Don’t neglect the good gift that is food. Keeping it in proper balance is crucial for a healthy spiritual life, and for an experiencing of God’s rest for us in this age.

Lastly, a final grace that God has given to us to experience rest in this age is friends. Godly friends.

Godly friends are an aid to us experiencing God’s rest in this fallen world. Let’s survey for a moment how that is the case by seeing what Proverbs tells us about good friends.

Proverbs 18:24 tells us that “A man of many companions comes to ruin, but there is a friend that sticks closer to a brother.” That means that a good friend is loyal. He’s loyal. He sticks closer to you than even a blood relative.

That’s important, as it relates to our experience of rest, because it means we can have a sense of companionship, and a sense of security knowing that he’s got my best interests at heart. He’s loyal.

And even more than that, a Godly friend helps us experience rest because we know that he’s not a fair-weathered friend. Proverbs 17:17 says, “a friend loves at all times, and a brother is born for adversity.” A godly friend will stick with you through times of thick and thin. He won’t abandon you when times get tough.

But this kind of friend also aids our rest because we know he’s not merely a cheerleader or a flatterer. True and godly friends are willing to speak hard truths to us. “Faithful are the wounds of a friend, but profuse are the kisses of an enemy,” Proverbs 27:6.

A flatterer, or someone who will only puff you up, might feel good at first, but he actually is hateful to you. He won’t warn you of blind spots. He leaves you open to vulnerabilities. He isn’t concerned with your well-being, but rather his own advancement.

But a godly friend will warn you about danger. He will tell you when you’re off the mark. He actually helps you experience rest in this age, because he helps you see where you are weak, where you need strengthening, where you need to be straightened out, and then he loves you enough to point those things out, and to help you when you stumble.

We all need these kinds of friends. Think of King David, a man that scripture says was a man after God’s own heart, he still needed this kind of friend, and he had it in Jonathan. Being really Godly and holy doesn’t mean you need your friends less and less.

It means that we embrace with gratitude the godly friends that the Lord provides, and we seek to be that same kind of godly friend in return.

When we are godly friends to one another, we are actually vessels of God grace. We are bringers of God’s sense of rest to the souls of our brothers and sisters around us.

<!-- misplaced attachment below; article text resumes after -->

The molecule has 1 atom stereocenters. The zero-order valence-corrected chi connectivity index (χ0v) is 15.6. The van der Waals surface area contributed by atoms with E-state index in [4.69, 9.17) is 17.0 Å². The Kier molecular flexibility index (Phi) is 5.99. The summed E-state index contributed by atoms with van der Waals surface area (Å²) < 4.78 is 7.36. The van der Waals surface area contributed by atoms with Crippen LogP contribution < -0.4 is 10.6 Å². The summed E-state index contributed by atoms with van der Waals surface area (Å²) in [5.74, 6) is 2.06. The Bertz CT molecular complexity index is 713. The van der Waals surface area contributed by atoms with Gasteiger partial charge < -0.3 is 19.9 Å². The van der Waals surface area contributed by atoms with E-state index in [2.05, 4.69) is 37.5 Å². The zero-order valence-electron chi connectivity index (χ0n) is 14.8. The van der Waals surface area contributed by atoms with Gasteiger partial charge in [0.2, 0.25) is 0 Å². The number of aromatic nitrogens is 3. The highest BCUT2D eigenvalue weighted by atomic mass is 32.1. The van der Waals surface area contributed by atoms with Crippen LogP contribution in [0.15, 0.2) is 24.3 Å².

When we speak words of encouragement in the church, we are helping others find rest for their souls in Christ.

When we lovingly rebuke those that have gone astray, we’re seeking to pull them back from sin, and back to the path of rest where God would have them.

When we serve one another in their moments of need, we helping them, both physically and spiritually, to experience the rest of Christ.

When we disciple our children, we’re trying to train them in the way of peace and rest, so that they will turn away from the restless paths of sin in this world.

And when we speak the gospel of rest to one another, we’re reminding them that no idol in this world, no amount of slavish effort, no amount of servile drudgery will ever provide the rest that their souls actually crave.

Being a good friend means being a bringer of rest to others, and we do that by bringing Christ to others, by reminding them of Christ’s promise of rest in the gospel.

And to bring this sermon to a close, I want to remind us that Christ is the perfect friend who speaks a word of rest for your soul.

He’s the perfect friend whose loyalty outlasts any situation in this age. He will not leave us or forsake us, no matter what mess and muck we find ourselves in. Lo’ I am with you always, until the end of the age, he promised us. Through thick and thin, he won’t leave us.

And he’s also the friend whose words of wounding are faithful to us. He cuts us, through the spirit and through the law, to reveal to us the remaining sin within us. He loves us too much, and he desires us to experience his rest, and so he’s faithful to show us the sin that clings so closely, and to help us repent and turn from it.

Sin always will undermine our experience of rest, and Christ is faithful to show us our sin, and to give us the strength we need to put it off, so that we can know his rest, not merely in the next age, but increasingly in this age. A rest in our souls.

And how does he do that? Through reminding us of his gospel of rest. He’s done everything needed for us. He’s stood in our place. He fulfilled every single bit of the law’s demands for us, which means that we stand as perfect and complete in the eyes of God. We’re lacking nothing.

We don’t have to work through the night to care for ourselves. We don’t have to slave away 7 days a week to make sure we’ve done enough. We don’t have to build his church. We don’t have to be the perfect friend.

Christ has done all of that, and done it in our place. He experienced the restlessness of judgment on the cross so that we can experience his blessed rest more and more in this age, as we grow in his likeness.

If this sounds like something you want, if your soul is craving rest and satisfaction, then I offer to you what our savior offers in Matthew 11. Come to him, all of you who are weary and weighed down, and He will give you rest for your soul.

And don’t skip over the universality of his offer. Come to me, ALL who are weary.

It doesn’t matter how bad your sin has been, come to him.

It doesn’t matter how dirty and restless you feel. Come to him.

It doesn’t matter how long you’ve been in church. Come to him.

It doesn’t matter how much bible you know, or how little you know, come to him.

He will provide rest for your soul.

[1] Christopher Ash, Zeal without Burnout: Seven Keys to a Lifelong Ministry of Sustainable Sacrifice (Epsom, Surrey, England]: The Good Book Company, 2016).